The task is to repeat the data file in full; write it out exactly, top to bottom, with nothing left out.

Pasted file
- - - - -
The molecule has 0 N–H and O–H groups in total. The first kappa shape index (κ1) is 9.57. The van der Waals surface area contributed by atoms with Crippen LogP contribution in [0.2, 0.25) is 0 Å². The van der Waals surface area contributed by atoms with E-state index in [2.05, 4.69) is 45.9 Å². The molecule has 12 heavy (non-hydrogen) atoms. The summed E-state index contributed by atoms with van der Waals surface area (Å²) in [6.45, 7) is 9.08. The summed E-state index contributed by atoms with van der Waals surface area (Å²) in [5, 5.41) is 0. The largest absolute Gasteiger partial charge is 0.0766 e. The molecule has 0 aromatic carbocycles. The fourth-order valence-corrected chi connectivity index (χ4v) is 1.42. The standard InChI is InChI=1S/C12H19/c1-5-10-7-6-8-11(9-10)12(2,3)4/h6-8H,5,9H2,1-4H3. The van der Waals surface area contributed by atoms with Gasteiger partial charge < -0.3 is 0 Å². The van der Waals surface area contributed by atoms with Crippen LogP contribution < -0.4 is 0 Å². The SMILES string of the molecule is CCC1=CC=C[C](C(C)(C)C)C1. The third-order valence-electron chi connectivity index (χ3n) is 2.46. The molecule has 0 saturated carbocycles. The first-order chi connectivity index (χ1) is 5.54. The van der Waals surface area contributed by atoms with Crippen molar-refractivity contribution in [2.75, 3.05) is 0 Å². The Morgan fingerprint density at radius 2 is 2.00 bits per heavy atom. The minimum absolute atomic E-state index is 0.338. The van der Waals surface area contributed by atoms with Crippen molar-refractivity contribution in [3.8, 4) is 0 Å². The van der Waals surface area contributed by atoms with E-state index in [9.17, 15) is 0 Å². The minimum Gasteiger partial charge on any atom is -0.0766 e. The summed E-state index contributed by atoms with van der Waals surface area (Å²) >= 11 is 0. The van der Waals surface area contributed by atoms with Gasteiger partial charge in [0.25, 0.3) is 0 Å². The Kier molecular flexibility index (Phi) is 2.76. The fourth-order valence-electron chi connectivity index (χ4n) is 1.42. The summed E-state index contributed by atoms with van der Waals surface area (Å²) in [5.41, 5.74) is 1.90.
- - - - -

The molecule has 0 N–H and O–H groups in total. The first kappa shape index (κ1) is 9.57. The van der Waals surface area contributed by atoms with Crippen LogP contribution in [0.2, 0.25) is 0 Å². The van der Waals surface area contributed by atoms with E-state index in [2.05, 4.69) is 45.9 Å². The molecule has 12 heavy (non-hydrogen) atoms. The summed E-state index contributed by atoms with van der Waals surface area (Å²) in [6.45, 7) is 9.08. The summed E-state index contributed by atoms with van der Waals surface area (Å²) in [5, 5.41) is 0. The largest absolute Gasteiger partial charge is 0.0766 e. The molecule has 0 aromatic carbocycles. The fourth-order valence-corrected chi connectivity index (χ4v) is 1.42. The standard InChI is InChI=1S/C12H19/c1-5-10-7-6-8-11(9-10)12(2,3)4/h6-8H,5,9H2,1-4H3. The van der Waals surface area contributed by atoms with Gasteiger partial charge < -0.3 is 0 Å². The van der Waals surface area contributed by atoms with Crippen LogP contribution < -0.4 is 0 Å². The SMILES string of the molecule is CCC1=CC=C[C](C(C)(C)C)C1. The third-order valence-electron chi connectivity index (χ3n) is 2.46. The molecule has 0 saturated carbocycles. The first-order chi connectivity index (χ1) is 5.54. The van der Waals surface area contributed by atoms with Crippen molar-refractivity contribution in [2.75, 3.05) is 0 Å². The Morgan fingerprint density at radius 2 is 2.00 bits per heavy atom. The minimum absolute atomic E-state index is 0.338. The van der Waals surface area contributed by atoms with Crippen molar-refractivity contribution in [3.8, 4) is 0 Å². The van der Waals surface area contributed by atoms with E-state index in [9.17, 15) is 0 Å². The minimum Gasteiger partial charge on any atom is -0.0766 e. The summed E-state index contributed by atoms with van der Waals surface area (Å²) >= 11 is 0. The van der Waals surface area contributed by atoms with Gasteiger partial charge in [0.25, 0.3) is 0 Å². The Kier molecular flexibility index (Phi) is 2.76. The fourth-order valence-electron chi connectivity index (χ4n) is 1.42. The summed E-state index contributed by atoms with van der Waals surface area (Å²) in [5.41, 5.74) is 1.90.